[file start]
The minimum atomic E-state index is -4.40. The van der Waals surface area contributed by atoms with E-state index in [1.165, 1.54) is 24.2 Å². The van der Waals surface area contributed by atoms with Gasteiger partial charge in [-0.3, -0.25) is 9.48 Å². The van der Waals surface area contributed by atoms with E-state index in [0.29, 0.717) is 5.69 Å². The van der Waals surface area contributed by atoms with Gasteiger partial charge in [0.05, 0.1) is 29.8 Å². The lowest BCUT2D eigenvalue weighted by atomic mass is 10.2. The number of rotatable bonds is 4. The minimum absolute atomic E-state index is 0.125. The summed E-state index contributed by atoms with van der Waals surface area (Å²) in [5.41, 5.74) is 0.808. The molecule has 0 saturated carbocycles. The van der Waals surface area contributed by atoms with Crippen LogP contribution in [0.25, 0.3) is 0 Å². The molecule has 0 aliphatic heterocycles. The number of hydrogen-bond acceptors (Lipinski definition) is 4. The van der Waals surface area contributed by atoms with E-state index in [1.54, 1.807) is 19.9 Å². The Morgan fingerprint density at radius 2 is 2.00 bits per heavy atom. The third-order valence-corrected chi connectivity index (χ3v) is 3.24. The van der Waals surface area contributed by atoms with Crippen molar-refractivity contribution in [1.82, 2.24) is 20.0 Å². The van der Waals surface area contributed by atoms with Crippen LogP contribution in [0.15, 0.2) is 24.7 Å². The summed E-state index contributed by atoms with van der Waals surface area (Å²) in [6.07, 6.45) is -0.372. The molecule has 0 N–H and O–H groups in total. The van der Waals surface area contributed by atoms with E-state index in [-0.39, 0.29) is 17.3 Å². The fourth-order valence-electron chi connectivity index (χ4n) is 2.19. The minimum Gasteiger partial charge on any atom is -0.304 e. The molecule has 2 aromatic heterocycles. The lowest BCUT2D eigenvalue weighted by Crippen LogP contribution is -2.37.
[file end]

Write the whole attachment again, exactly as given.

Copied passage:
The minimum atomic E-state index is -4.40. The van der Waals surface area contributed by atoms with E-state index in [1.165, 1.54) is 24.2 Å². The van der Waals surface area contributed by atoms with Gasteiger partial charge in [-0.3, -0.25) is 9.48 Å². The van der Waals surface area contributed by atoms with E-state index in [0.29, 0.717) is 5.69 Å². The van der Waals surface area contributed by atoms with Gasteiger partial charge in [0.05, 0.1) is 29.8 Å². The lowest BCUT2D eigenvalue weighted by atomic mass is 10.2. The number of rotatable bonds is 4. The minimum absolute atomic E-state index is 0.125. The summed E-state index contributed by atoms with van der Waals surface area (Å²) in [5.41, 5.74) is 0.808. The molecule has 0 saturated carbocycles. The van der Waals surface area contributed by atoms with Crippen LogP contribution in [0.25, 0.3) is 0 Å². The molecule has 0 aliphatic heterocycles. The number of hydrogen-bond acceptors (Lipinski definition) is 4. The van der Waals surface area contributed by atoms with E-state index in [1.54, 1.807) is 19.9 Å². The Morgan fingerprint density at radius 2 is 2.00 bits per heavy atom. The third-order valence-corrected chi connectivity index (χ3v) is 3.24. The van der Waals surface area contributed by atoms with Crippen molar-refractivity contribution in [1.82, 2.24) is 20.0 Å². The van der Waals surface area contributed by atoms with Crippen LogP contribution in [0.15, 0.2) is 24.7 Å². The summed E-state index contributed by atoms with van der Waals surface area (Å²) in [6.07, 6.45) is -0.372. The molecule has 0 N–H and O–H groups in total. The van der Waals surface area contributed by atoms with E-state index in [-0.39, 0.29) is 17.3 Å². The fourth-order valence-electron chi connectivity index (χ4n) is 2.19. The minimum Gasteiger partial charge on any atom is -0.304 e. The molecule has 2 aromatic heterocycles. The lowest BCUT2D eigenvalue weighted by Crippen LogP contribution is -2.37.